The following article, Supreme Court Ruling Gives Catholic Group That Stood Up to LGBT Agenda a Major Religious Freedom Win, was first published on Flag And Cross.
The Supreme Court ruled on Thursday in favor of Catholic Social Services against the city of Philadelphia in a case that affirmed the organization’s right to exclude same-sex parents from fostering children.
The majority opinion for the court’s unanimous, 9 to 0 decision came from Chief Justice John Roberts, who said, “The refusal of Philadelphia to contract with CSS for the provision of foster care services unless CSS agrees to certify same-sex couples as foster parents violates the Free Exercise Clause of the First Amendment.”
Chief Justice Roberts delivered the opinion of the court joined in full by Justices Breyer, Sotomayor, Kagan, Kavanaugh and Barrett. pic.twitter.com/1BarzLGtOt
— SCOTUSblog (@SCOTUSblog) June 17, 2021
CSS sued the city after it was excluded from the city’s foster care program due to its religious policy.
The decision noted, “Petitioner Catholic Social Services has contracted with the City to provide foster care services for over 50 years, continuing the centuries-old mission of the Catholic Church to serve Philadelphia’s needy children.”
Unanimous Supreme Court ruling in favor of Catholic Social Services foster care agency! “The refusal of Philadelphia to contract with CSS unless CSS agrees to certify same-sex couples as foster parents violates the Free Exercise Clause of the First Amendment.”
— Ryan T. Anderson (@RyanTAnd) June 17, 2021
It added, “CSS holds the religious belief that marriage is a sacred bond between a man and a woman. Because CSS believes that certification of prospective foster families is an endorsement of their relationships, it will not certify unmarried couples — regardless of their sexual orientation — or same-sex married couples.”
The conclusion of the statement said, “CSS seeks only an accommodation that will allow it to continue serving the children of Philadelphia in a manner consistent with its religious beliefs; it does not seek to impose those beliefs on anyone else. The refusal of Philadelphia to contract with CSS for the provision of foster care services unless it agrees to certify same-sex couples as foster parents cannot survive strict scrutiny, and violates the First Amendment.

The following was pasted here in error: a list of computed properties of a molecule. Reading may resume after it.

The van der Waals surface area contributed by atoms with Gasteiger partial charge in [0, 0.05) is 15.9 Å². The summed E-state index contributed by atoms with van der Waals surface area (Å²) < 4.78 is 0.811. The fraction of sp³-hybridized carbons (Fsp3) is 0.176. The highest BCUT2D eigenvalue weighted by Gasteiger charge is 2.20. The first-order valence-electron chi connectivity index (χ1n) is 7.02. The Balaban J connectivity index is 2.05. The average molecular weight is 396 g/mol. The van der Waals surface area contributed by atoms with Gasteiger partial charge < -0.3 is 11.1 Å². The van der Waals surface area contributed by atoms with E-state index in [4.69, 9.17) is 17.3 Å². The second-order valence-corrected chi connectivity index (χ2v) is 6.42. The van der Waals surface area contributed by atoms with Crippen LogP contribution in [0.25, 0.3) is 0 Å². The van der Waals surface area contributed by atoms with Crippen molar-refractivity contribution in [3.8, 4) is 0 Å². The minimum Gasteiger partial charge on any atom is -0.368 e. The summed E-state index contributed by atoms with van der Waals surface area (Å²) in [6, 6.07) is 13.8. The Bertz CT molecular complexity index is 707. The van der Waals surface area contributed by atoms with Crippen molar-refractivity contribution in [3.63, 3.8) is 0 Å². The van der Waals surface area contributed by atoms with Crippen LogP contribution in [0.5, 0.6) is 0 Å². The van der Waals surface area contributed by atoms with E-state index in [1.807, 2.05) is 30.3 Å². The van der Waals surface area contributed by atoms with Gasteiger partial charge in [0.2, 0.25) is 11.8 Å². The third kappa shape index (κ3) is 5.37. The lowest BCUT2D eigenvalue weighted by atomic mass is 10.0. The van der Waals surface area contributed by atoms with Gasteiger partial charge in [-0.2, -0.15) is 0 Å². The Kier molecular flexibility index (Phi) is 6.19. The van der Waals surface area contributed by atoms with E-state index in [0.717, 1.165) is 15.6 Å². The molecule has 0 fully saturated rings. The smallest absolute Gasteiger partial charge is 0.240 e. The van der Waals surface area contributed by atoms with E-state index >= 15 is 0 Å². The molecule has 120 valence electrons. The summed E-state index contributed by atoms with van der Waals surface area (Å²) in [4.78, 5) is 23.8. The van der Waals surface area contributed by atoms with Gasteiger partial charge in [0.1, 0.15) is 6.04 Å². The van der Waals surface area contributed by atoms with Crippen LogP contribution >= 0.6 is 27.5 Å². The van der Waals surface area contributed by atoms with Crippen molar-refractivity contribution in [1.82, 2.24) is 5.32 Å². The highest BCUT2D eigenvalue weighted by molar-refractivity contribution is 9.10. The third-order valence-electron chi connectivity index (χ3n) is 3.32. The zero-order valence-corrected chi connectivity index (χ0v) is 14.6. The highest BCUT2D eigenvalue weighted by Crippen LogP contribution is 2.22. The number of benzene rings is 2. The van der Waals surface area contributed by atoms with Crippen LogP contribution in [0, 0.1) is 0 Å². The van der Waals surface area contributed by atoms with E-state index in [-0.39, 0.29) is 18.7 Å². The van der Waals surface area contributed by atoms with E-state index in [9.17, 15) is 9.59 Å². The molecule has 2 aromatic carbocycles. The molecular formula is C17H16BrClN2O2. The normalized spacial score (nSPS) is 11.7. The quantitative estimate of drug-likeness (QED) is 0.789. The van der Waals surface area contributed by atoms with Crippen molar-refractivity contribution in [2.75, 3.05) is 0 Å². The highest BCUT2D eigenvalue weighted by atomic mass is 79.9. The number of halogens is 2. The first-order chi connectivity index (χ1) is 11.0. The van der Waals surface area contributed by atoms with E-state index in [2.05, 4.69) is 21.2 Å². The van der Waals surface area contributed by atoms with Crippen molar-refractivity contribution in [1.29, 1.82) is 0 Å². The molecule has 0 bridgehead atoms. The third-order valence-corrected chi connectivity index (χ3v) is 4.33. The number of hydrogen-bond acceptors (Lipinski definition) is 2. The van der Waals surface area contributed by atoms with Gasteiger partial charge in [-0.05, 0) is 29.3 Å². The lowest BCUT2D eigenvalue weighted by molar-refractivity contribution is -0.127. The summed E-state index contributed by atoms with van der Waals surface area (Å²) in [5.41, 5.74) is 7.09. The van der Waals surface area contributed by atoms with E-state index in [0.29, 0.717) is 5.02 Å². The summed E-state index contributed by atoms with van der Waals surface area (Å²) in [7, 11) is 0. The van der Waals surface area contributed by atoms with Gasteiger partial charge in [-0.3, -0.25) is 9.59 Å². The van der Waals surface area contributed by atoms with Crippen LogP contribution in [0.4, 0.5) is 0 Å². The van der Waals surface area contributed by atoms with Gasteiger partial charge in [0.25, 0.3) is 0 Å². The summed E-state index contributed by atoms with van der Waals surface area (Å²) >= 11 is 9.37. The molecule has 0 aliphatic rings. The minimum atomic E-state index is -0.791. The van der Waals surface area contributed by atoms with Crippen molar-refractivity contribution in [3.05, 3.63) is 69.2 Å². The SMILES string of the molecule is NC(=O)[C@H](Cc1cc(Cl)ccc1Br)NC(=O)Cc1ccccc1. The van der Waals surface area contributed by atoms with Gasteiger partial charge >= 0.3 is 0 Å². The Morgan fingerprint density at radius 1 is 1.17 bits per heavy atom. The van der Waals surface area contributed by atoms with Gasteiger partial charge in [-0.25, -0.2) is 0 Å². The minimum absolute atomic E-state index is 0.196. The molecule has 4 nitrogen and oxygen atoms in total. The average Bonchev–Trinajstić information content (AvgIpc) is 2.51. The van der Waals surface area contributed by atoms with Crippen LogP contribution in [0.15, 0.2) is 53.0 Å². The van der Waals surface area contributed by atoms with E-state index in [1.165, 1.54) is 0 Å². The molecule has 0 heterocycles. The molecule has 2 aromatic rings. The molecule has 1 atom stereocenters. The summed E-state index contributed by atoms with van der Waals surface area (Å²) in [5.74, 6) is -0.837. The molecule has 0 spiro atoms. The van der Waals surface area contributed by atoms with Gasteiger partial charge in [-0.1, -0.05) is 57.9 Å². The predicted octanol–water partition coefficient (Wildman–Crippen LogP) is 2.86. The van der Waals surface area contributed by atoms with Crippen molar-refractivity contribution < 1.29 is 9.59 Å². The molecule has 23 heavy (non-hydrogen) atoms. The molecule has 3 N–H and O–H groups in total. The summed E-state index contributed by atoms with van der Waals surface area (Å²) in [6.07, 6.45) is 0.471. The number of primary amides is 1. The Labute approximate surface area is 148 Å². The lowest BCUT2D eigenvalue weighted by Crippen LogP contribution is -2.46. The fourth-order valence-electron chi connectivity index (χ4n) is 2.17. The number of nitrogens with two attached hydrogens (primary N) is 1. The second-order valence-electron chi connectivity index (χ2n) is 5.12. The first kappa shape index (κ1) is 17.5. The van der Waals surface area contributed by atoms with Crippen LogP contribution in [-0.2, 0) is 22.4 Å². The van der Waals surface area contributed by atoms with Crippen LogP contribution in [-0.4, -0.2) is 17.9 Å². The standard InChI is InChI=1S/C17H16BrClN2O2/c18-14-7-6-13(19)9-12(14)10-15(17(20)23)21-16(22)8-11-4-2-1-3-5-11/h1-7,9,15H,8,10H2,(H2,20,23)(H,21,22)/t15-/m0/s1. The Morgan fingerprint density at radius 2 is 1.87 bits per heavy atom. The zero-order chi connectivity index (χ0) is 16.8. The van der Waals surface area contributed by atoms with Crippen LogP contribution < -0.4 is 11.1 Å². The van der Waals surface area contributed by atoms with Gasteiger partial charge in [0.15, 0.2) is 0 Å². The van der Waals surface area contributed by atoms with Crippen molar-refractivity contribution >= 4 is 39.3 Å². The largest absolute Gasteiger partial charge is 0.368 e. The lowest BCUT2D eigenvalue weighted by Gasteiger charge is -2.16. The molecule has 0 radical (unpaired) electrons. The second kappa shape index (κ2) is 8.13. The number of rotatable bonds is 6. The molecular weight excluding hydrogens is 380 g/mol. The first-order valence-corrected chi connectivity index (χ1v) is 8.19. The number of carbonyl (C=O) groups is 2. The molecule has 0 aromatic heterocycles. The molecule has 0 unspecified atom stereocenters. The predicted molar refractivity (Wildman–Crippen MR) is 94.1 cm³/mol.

“In view of our conclusion that the actions of the City violate the Free Exercise Clause, we need not consider whether they also violate the Free Speech Clause.”
The decision is considered a victory for First Amendment advocates who support the religious exemption.
Breaking: The Supreme Court holds that Philadelphia’s refusal to contract with Catholic Social Services, despite its refusal to certify same-sex couples, violates the Free Exercise Clause. There are no dissents; Chief Justice Roberts writes the majority opinion. pic.twitter.com/lBHGeLix9O
— Chris Geidner (@chrisgeidner) June 17, 2021
Lambda Legal, a group opposing the decision, tweeted it is reviewing the ruling.
BREAKING: Lambda Legal’s team is currently reviewing the decision in Fulton v City of Philadelphia — the case involving taxpayer-funded organizations ability to discriminate against LGBTQ+ people.
— Lambda Legal (@LambdaLegal) June 17, 2021
The case began in March 2018 when the Catholic Social Services sued the City of Philadelphia for blocking it from helping children find foster homes because the organization had a policy of not giving children to homosexual couples.
The CSS contested Philadelphia’s refusal to renew its contract with it. The organization argued that refusing to provide foster children to same-sex couples because they are homosexual couples falls within its right to free exercise of religion and free speech, even if there is no other “reason related to their qualifications to care for children,” according to The Oyez Project.
The plaintiffs lost in two lower courts before petitioning the Supreme Court, which decided to hear the case in February last year, Time reported.
According to the Supreme Court’s ruling written by Justice Antonin Scalia in the 1990 case of Employment Division v. Smith, Americans cannot claim exemptions to laws on the basis of religion “as long as those laws are neutral and generally applicable to everybody,” the outlet reported.
This article appeared originally on The Western Journal.